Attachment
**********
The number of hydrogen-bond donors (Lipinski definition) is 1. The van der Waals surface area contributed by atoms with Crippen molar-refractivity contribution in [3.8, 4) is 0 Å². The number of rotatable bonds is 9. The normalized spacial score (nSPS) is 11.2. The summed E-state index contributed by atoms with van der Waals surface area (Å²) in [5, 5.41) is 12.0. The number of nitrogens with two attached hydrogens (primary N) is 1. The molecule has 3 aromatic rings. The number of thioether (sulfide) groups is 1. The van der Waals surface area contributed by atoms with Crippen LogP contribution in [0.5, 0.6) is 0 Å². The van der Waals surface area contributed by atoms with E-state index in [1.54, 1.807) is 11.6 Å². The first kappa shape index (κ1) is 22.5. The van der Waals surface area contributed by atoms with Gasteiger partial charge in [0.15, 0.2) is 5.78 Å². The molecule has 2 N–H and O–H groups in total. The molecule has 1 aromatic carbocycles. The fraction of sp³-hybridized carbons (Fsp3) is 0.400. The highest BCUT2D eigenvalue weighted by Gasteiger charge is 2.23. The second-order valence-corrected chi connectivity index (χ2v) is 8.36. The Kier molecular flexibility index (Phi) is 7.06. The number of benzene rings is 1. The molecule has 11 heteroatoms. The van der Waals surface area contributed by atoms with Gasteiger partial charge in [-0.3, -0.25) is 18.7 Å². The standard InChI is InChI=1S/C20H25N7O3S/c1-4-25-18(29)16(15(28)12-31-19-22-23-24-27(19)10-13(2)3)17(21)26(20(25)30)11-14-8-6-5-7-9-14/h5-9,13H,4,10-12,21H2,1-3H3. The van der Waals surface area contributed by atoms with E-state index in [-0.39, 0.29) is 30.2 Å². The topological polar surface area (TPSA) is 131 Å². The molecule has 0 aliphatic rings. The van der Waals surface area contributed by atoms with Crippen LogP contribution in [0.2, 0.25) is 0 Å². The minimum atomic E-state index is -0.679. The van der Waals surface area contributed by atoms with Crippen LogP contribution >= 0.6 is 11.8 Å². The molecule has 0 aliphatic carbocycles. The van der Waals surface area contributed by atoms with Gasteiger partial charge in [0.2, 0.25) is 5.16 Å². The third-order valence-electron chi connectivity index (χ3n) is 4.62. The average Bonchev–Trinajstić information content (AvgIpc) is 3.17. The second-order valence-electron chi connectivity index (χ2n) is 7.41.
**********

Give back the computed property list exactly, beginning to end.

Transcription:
The number of hydrogen-bond donors (Lipinski definition) is 1. The van der Waals surface area contributed by atoms with Crippen molar-refractivity contribution in [3.8, 4) is 0 Å². The number of rotatable bonds is 9. The normalized spacial score (nSPS) is 11.2. The summed E-state index contributed by atoms with van der Waals surface area (Å²) in [5, 5.41) is 12.0. The number of nitrogens with two attached hydrogens (primary N) is 1. The molecule has 3 aromatic rings. The number of thioether (sulfide) groups is 1. The van der Waals surface area contributed by atoms with Crippen LogP contribution in [0.5, 0.6) is 0 Å². The van der Waals surface area contributed by atoms with E-state index in [1.54, 1.807) is 11.6 Å². The first kappa shape index (κ1) is 22.5. The van der Waals surface area contributed by atoms with Gasteiger partial charge in [0.15, 0.2) is 5.78 Å². The molecule has 2 N–H and O–H groups in total. The molecule has 1 aromatic carbocycles. The fraction of sp³-hybridized carbons (Fsp3) is 0.400. The highest BCUT2D eigenvalue weighted by Gasteiger charge is 2.23. The second-order valence-corrected chi connectivity index (χ2v) is 8.36. The Kier molecular flexibility index (Phi) is 7.06. The number of benzene rings is 1. The molecule has 11 heteroatoms. The van der Waals surface area contributed by atoms with Gasteiger partial charge in [-0.3, -0.25) is 18.7 Å². The standard InChI is InChI=1S/C20H25N7O3S/c1-4-25-18(29)16(15(28)12-31-19-22-23-24-27(19)10-13(2)3)17(21)26(20(25)30)11-14-8-6-5-7-9-14/h5-9,13H,4,10-12,21H2,1-3H3. The van der Waals surface area contributed by atoms with E-state index in [-0.39, 0.29) is 30.2 Å². The topological polar surface area (TPSA) is 131 Å². The molecule has 0 aliphatic rings. The van der Waals surface area contributed by atoms with Crippen LogP contribution in [0.2, 0.25) is 0 Å². The minimum atomic E-state index is -0.679. The van der Waals surface area contributed by atoms with Crippen LogP contribution >= 0.6 is 11.8 Å². The molecule has 0 aliphatic carbocycles. The van der Waals surface area contributed by atoms with Gasteiger partial charge in [0.2, 0.25) is 5.16 Å². The third-order valence-electron chi connectivity index (χ3n) is 4.62. The average Bonchev–Trinajstić information content (AvgIpc) is 3.17. The second-order valence-electron chi connectivity index (χ2n) is 7.41.